Section 1612 of the 1954 Revised Organic Act confers upon the District Court of the Virgin Islands federal question jurisdiction as well as original jurisdiction over questions of local law subject to the exclusive jurisdiction of local courts over civil actions where the amount in controversy is less than $ 500. Revised Organic Act of July 22, 1954, ch. 558, §§ 22-23, 68 Stat. 506 (1955) (amended 1978, 1984); Brow, 994 F.2d at 1032. In addition, section 1613 of the 1954 Revised Organic Act provides that local courts shall share concurrent jurisdiction over all actions conferred upon them by local law. Revised Organic Act of July 22, 1954, ch. 558, § 23, 68 Stat. 506 (1955) (amended 1978, 1984); Brow, 994 F.2d at 1032 n.2.
In 1984, Congress amended the Revised Organic Act and effectively eliminated the District Court of the Virgin Islands' original jurisdiction over local matters. Congress amended section 1612(b) by granting the district court only original jurisdiction over federal questions, diversity actions and any local matters "the jurisdiction over which is not then vested by local law in the local courts of the Virgin Islands." 48 U.S.C. § 1612(b) (1994). In addition, Congress amended section 1611(b) to permit the Virgin Islands legislature to vest jurisdiction in the local courts over all matters in which any court established by the United States does not have exclusive jurisdiction. Id. at § 1611(b). We have interpreted section 1611 as amended as empowering the Virgin Islands legislature to completely divest the district court of its original jurisdiction over local actions. Estate of Thomas Mall, Inc. v. Territorial Court of Virgin Islands, 923 F.2d 258, 262-64 (3d Cir. 1991).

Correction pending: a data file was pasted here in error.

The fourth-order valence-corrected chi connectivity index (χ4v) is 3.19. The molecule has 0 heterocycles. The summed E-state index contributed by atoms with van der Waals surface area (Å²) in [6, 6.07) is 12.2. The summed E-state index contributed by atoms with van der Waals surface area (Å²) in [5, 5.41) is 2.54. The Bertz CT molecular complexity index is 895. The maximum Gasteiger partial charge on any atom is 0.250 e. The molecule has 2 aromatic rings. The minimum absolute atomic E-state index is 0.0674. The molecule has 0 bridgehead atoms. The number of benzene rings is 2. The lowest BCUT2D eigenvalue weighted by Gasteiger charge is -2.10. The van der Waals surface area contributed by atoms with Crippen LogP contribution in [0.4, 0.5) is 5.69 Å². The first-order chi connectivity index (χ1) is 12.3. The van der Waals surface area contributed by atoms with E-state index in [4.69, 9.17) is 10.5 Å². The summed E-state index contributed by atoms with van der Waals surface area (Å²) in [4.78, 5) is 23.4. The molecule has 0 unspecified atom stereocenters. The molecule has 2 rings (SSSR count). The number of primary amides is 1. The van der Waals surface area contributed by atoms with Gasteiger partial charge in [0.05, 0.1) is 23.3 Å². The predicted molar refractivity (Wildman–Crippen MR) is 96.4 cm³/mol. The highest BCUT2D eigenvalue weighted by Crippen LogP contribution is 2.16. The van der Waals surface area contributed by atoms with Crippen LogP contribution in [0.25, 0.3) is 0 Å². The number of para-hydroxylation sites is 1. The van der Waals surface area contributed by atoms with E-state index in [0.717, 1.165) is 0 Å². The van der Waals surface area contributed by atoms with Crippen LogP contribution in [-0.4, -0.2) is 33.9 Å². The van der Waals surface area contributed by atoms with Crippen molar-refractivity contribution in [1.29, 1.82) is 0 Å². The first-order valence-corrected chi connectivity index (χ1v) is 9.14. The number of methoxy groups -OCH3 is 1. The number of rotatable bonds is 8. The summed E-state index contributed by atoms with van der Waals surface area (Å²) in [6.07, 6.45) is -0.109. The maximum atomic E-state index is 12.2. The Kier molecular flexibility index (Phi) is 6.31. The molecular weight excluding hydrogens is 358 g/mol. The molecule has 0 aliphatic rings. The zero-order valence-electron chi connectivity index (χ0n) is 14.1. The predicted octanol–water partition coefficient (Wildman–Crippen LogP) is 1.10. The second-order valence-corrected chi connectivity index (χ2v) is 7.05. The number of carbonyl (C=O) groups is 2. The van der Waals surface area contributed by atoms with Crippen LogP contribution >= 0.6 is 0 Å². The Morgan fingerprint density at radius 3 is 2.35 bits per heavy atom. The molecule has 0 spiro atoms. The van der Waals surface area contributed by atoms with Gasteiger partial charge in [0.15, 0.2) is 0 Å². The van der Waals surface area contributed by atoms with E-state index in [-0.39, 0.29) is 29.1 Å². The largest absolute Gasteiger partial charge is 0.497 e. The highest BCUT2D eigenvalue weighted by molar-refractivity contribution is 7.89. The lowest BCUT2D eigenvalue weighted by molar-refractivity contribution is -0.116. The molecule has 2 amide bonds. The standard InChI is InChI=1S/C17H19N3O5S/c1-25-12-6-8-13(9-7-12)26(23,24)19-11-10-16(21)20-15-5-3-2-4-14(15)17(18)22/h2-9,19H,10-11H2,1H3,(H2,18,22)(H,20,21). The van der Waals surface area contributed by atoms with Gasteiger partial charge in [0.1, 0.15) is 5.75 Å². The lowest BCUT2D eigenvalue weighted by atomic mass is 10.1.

In 1990, the Virgin Islands legislature exercised this power and divested the district court of its jurisdiction over all local civil matters effective October 1, 1991. V.I. Code Ann. tit. 4, § 76(a) (1997). We have held that this 1990 enactment not only stripped the district court of its original jurisdiction over local matters when a complaint is filed in the district court, but also divested the district court of its jurisdiction to determine writs of review appealing local administrative determinations. Moravian Sch. Advisory Bd. of St. Thomas V.I. v. Rawlins, 70 F.3d 270, 273 (3d Cir. 1995). Specifically, we held that the Virgin Islands legislature implicitly repealed the general Virgin Islands provision which establishes writs of review as civil actions, V.I. Code Ann. tit. 5, § 1421, to the extent that provision confers writ of review jurisdiction upon the district court over local matters. Id.
The district court examined TRA's constitutional claims in its appellate capacity based on the premise that TRA could have brought those claims via a writ of review in the district court pursuant to V.I. Code Ann. tit. 12, § 913(d) (1982). Section 913(d) is a provision of the CZMA which provides that a petition for writ of review may be filed in the district court pursuant to the general Virgin Islands writ of review provisions by any person aggrieved by the denial of an application for a coastal zone permit. V.I. Code Ann. tit. 12, § 913(d). Under the rationale of Moravian and because the general Virgin Islands writ of review provisions have been implicitly repealed as they apply to the district court's jurisdiction to decide writs of review over local matters, section 913 of the CZMA is similarly invalid as it applies to the district court's former writ of review jurisdiction. TRA therefore could not have brought a writ of review in the district court under section 913(d) of the CZMA. Accordingly, the district court erred in reviewing TRA's constitutional claims in its appellate capacity.
At oral argument, the Government stated that it was unopposed to our remanding TRA's constitutional claims. Because the district court should examine TRA's constitutional claims under its original jurisdiction in the first instance, we will remand for the district court to determine whether there are any genuine issues of material fact relating to these claims that would preclude summary judgment.5